The 2010 season was year two of the bet – which means I have three seasons for my Gamecocks to come through so I can happily and smugly take his money. I have confidence that I’ll claim victory (and must admit that I really enjoyed watching Bruce sweat this year when we made it all the way to Atlanta).

SEC Nation

That’s about it for this season – except for one small thing: A lot of people have asked me who I’m hoping will win the national championship. A month ago, I would have said, “Go Ducks!” But sanity has prevailed and I’d like to see the trophy remain in the hands of the SEC.

It was touch and go there for awhile, though, because I’m not a Cam Newton fan. He’s an amazing player and I admire his talent, but a little humility (and a savvy PR rep) would go a long way toward making him more palatable. So let’s just say I’ll be cheering for the SEC and hoping that an unheralded player who’s spent the season in Cam’s shadow gets a chance to shine.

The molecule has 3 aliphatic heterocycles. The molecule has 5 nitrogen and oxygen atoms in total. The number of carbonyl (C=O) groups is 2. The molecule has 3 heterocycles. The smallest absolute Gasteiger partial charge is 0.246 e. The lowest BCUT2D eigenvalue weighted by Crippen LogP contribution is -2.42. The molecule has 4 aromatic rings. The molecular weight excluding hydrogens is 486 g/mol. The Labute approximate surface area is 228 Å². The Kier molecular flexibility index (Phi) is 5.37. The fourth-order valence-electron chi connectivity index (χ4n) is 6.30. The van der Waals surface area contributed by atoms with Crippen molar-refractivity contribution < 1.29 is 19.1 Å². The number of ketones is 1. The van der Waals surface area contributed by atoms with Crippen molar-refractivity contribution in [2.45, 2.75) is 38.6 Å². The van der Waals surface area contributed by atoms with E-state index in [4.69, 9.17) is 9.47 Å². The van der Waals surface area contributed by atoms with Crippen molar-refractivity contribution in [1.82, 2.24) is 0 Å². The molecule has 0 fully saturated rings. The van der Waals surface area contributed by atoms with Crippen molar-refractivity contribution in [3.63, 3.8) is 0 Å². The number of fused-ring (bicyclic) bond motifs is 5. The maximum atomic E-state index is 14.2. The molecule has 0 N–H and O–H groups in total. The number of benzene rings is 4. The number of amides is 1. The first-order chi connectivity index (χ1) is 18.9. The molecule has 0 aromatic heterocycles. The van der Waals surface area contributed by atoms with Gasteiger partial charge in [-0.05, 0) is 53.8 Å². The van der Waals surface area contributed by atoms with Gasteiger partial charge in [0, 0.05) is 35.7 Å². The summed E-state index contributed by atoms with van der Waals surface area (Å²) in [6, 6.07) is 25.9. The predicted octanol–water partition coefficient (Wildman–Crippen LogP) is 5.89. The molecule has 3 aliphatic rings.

orange crushed, (dis)counting chickens and counting cash

It’s time for another peek into my e-mail outbox. Hmmm. Love notes to Clemson fans, sports pundits and my soon-to-be-poverty-stricken husband.

To: Clemson fans

Re: Orange crushed

Thanks for your hospitality, Clemson people. It was really nice of you to roll out the orange carpet on my first visit to your stadium. I suspect you knew what was about to transpire, because the pre-game tailgating mood was strangely subdued.

You know, you had me scared there for, oh, about 120 seconds. But the last 58 minutes of the game warmed my Gamecock heart (although my Gamecock feet were quite chilly in the 40-or-so-degree weather).